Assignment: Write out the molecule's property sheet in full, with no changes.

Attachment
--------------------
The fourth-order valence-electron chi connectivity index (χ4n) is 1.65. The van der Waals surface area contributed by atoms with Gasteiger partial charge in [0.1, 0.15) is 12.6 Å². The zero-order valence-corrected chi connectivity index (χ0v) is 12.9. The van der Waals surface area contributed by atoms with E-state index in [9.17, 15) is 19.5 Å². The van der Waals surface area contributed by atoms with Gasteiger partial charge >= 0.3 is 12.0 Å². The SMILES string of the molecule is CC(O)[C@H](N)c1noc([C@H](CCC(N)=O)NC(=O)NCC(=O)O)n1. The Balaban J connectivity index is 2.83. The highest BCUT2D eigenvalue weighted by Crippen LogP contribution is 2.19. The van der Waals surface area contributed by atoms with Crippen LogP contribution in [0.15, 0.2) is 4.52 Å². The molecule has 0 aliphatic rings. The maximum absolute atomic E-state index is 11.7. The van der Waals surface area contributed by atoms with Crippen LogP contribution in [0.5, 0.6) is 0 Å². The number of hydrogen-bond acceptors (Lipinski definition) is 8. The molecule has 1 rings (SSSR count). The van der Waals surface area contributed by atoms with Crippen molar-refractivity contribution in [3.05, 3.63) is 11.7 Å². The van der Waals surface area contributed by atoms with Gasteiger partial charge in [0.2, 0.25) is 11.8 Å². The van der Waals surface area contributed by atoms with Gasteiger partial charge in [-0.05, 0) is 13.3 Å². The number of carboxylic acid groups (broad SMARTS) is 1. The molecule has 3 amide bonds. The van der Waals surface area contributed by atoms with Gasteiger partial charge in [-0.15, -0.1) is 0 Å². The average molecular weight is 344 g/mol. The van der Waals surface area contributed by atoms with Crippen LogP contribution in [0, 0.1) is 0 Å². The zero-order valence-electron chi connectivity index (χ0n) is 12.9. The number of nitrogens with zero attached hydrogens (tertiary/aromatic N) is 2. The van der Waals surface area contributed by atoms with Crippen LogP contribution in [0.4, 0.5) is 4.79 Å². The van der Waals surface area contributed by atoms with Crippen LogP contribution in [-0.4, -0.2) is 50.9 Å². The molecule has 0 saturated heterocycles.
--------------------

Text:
The fourth-order valence-electron chi connectivity index (χ4n) is 1.65. The van der Waals surface area contributed by atoms with Gasteiger partial charge in [0.1, 0.15) is 12.6 Å². The zero-order valence-corrected chi connectivity index (χ0v) is 12.9. The van der Waals surface area contributed by atoms with E-state index in [9.17, 15) is 19.5 Å². The van der Waals surface area contributed by atoms with Gasteiger partial charge >= 0.3 is 12.0 Å². The SMILES string of the molecule is CC(O)[C@H](N)c1noc([C@H](CCC(N)=O)NC(=O)NCC(=O)O)n1. The Balaban J connectivity index is 2.83. The highest BCUT2D eigenvalue weighted by Crippen LogP contribution is 2.19. The van der Waals surface area contributed by atoms with Crippen LogP contribution in [0.15, 0.2) is 4.52 Å². The molecule has 0 aliphatic rings. The maximum absolute atomic E-state index is 11.7. The van der Waals surface area contributed by atoms with Crippen LogP contribution in [0.5, 0.6) is 0 Å². The number of hydrogen-bond acceptors (Lipinski definition) is 8. The molecule has 1 rings (SSSR count). The van der Waals surface area contributed by atoms with Crippen molar-refractivity contribution in [3.05, 3.63) is 11.7 Å². The van der Waals surface area contributed by atoms with Gasteiger partial charge in [0.2, 0.25) is 11.8 Å². The van der Waals surface area contributed by atoms with Gasteiger partial charge in [-0.05, 0) is 13.3 Å². The number of carboxylic acid groups (broad SMARTS) is 1. The molecule has 3 amide bonds. The van der Waals surface area contributed by atoms with Gasteiger partial charge in [-0.15, -0.1) is 0 Å². The average molecular weight is 344 g/mol. The van der Waals surface area contributed by atoms with Crippen LogP contribution in [0, 0.1) is 0 Å². The zero-order valence-electron chi connectivity index (χ0n) is 12.9. The number of nitrogens with zero attached hydrogens (tertiary/aromatic N) is 2. The van der Waals surface area contributed by atoms with Crippen LogP contribution in [0.4, 0.5) is 4.79 Å². The van der Waals surface area contributed by atoms with Crippen LogP contribution in [-0.4, -0.2) is 50.9 Å². The molecule has 0 saturated heterocycles.